If you think the world’s electricity networks lack digitally connected visibility and control, wait until you get a load of the world’s water networks. The systems of pipes and pumps, rivers and reservoirs that keep us all from going thirsty lose about half the water they start with to leakage and waste, and what water is delivered is hardly ever metered, let alone closely managed for efficiency.  

That adds up to a huge opportunity for “smart water” technologies, including smart meters for water. Of course, hooking up the water “grid” with digital, two-way communicating technologies is a lot different than doing the same for smart electric meters -- such as the fact that lots of water meters, unlike electric meters, aren’t hooked up to electricity to keep them up and running.

On Monday, Bloomberg New Energy Finance predicted that U.S. water utilities will spend $2 billion on smart meters between now and 2020, nearly matching the industry’s current investment of $2.4 billion into the technology. But the industry will have to wait awhile on that investment -- BNEF also predicts a decline in sales through 2015, until rising water prices and first-generation smart water meter replacement cycles start to kick in.

Indeed, the previous wave of smart water meter investment peaked at $395 million in 2010, BNEF reports. That peak was driven, along with peaks in the electric and gas metering sectors, by stimulus funding in the U.S. -- in the case of water, both from the Department of Energy’s smart grid stimulus grant program and as part of about $1.7 billion in Environmental Protection Agency funds for water infrastructure that included upgrading and rolling out new smart meters.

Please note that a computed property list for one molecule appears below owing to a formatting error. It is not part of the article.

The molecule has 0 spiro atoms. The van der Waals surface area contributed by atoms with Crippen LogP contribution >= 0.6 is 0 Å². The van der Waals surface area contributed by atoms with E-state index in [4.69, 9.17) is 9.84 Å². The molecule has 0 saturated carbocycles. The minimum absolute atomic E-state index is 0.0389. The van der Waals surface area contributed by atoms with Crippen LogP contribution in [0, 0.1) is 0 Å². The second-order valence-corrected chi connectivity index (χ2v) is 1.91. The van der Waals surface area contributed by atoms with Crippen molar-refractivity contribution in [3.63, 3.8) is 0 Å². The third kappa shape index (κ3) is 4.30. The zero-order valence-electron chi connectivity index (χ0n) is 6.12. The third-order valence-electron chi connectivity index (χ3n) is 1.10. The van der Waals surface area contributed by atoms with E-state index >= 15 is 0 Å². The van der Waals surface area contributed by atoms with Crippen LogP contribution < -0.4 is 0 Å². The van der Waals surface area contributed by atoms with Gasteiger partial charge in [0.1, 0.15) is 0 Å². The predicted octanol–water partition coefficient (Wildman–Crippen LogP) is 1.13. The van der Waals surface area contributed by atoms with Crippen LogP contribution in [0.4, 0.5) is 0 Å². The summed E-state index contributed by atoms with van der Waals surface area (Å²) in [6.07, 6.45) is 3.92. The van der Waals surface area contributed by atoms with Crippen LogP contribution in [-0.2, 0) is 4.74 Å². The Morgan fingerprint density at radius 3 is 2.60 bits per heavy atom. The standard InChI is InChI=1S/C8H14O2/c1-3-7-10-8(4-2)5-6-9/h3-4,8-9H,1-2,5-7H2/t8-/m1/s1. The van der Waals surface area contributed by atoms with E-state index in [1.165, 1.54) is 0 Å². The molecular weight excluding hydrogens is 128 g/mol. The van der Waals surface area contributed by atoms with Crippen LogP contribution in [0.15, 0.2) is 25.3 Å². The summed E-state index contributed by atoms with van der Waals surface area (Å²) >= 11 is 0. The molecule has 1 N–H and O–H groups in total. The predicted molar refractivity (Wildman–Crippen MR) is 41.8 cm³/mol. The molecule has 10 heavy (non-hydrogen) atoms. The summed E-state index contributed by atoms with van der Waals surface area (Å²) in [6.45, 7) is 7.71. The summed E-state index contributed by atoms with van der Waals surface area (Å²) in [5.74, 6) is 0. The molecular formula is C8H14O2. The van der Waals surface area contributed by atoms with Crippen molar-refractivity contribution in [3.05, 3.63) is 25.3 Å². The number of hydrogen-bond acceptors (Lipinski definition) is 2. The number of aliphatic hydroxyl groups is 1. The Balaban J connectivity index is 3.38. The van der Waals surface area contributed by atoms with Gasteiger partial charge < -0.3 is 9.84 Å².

GTM Research predicts that the water sector will be a bright spot for advanced metering infrastructure (AMI) vendors, amidst slowing sales for electric and gas meters. Still, the U.S. smart water meter marketplace is only one-quarter the size of the country’s electric plus gas smart meter markets, with 5.5 million smart water meters networked in 2012.

Top U.S. water meter networking vendors include Neptune, Itron, Badger Meter, Sensus, Master Meter, Aclara and Elster, according to the GTM Scott AMI Market Tracker. Not all of these companies make the water meters themselves -- Itron, for instance, builds smart communications modules that it attaches to water meters from other vendors.

Beyond the meters, of course, there’s a wider world of IT going into the water utility sector, from cutting-edge, region-wide smart water projects like IBM’s investments in projects in Malta, Australia, Japan and the United States, to small-scale water meter deployments for municipal and regional water utilities across Europe, North America and Australia.

Water tends to be quite cheap, and it’s also a necessity, making the economic justification for consumers to pay more attention to it hard to make. Still, U.S. residential consumers saw water bills rise an average of 9.4 percent in 30 major metropolitan areas last year, according to environmental organization Circle of Blue.

Utilities are also worried about their own water consumption, ranking it along environmental and regulatory uncertainty as a top concern, according to annual surveys from utility engineering and consulting firm Black & Veatch.

In the meantime, there are plenty of ways to deploy technology in the water sector besides smart meters. Leak detection is one growing field, with giants like IBM and startups like Israel’s TaKaDu applying hardware, software and analytics to the task.

Other key water technologies include filtration and reverse osmosis technologies for water purification and desalination. Greentech Media has tracked hundreds of millions of VC dollars invested in water technologies over the past several years.